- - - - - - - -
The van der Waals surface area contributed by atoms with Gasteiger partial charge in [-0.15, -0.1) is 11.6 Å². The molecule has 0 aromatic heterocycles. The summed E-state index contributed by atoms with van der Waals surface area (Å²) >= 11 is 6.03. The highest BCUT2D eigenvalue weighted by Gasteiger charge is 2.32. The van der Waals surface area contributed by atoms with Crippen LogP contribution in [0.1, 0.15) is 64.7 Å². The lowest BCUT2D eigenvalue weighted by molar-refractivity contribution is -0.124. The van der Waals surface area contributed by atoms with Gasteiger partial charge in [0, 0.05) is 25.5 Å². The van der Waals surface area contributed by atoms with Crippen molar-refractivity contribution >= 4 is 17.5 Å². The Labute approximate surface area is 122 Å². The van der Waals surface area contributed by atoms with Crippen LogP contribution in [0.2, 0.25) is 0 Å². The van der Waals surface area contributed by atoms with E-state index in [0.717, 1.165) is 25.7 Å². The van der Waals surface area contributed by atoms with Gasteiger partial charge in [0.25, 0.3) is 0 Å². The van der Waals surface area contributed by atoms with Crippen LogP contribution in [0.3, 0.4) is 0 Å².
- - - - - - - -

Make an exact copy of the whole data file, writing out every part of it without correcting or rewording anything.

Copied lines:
The van der Waals surface area contributed by atoms with Gasteiger partial charge in [-0.15, -0.1) is 11.6 Å². The molecule has 0 aromatic heterocycles. The summed E-state index contributed by atoms with van der Waals surface area (Å²) >= 11 is 6.03. The highest BCUT2D eigenvalue weighted by Gasteiger charge is 2.32. The van der Waals surface area contributed by atoms with Crippen LogP contribution in [0.1, 0.15) is 64.7 Å². The lowest BCUT2D eigenvalue weighted by molar-refractivity contribution is -0.124. The van der Waals surface area contributed by atoms with Gasteiger partial charge in [0, 0.05) is 25.5 Å². The van der Waals surface area contributed by atoms with Crippen molar-refractivity contribution >= 4 is 17.5 Å². The Labute approximate surface area is 122 Å². The van der Waals surface area contributed by atoms with Crippen LogP contribution in [0.2, 0.25) is 0 Å². The van der Waals surface area contributed by atoms with E-state index in [0.717, 1.165) is 25.7 Å². The van der Waals surface area contributed by atoms with Gasteiger partial charge in [0.25, 0.3) is 0 Å². The van der Waals surface area contributed by atoms with Crippen LogP contribution in [0.3, 0.4) is 0 Å².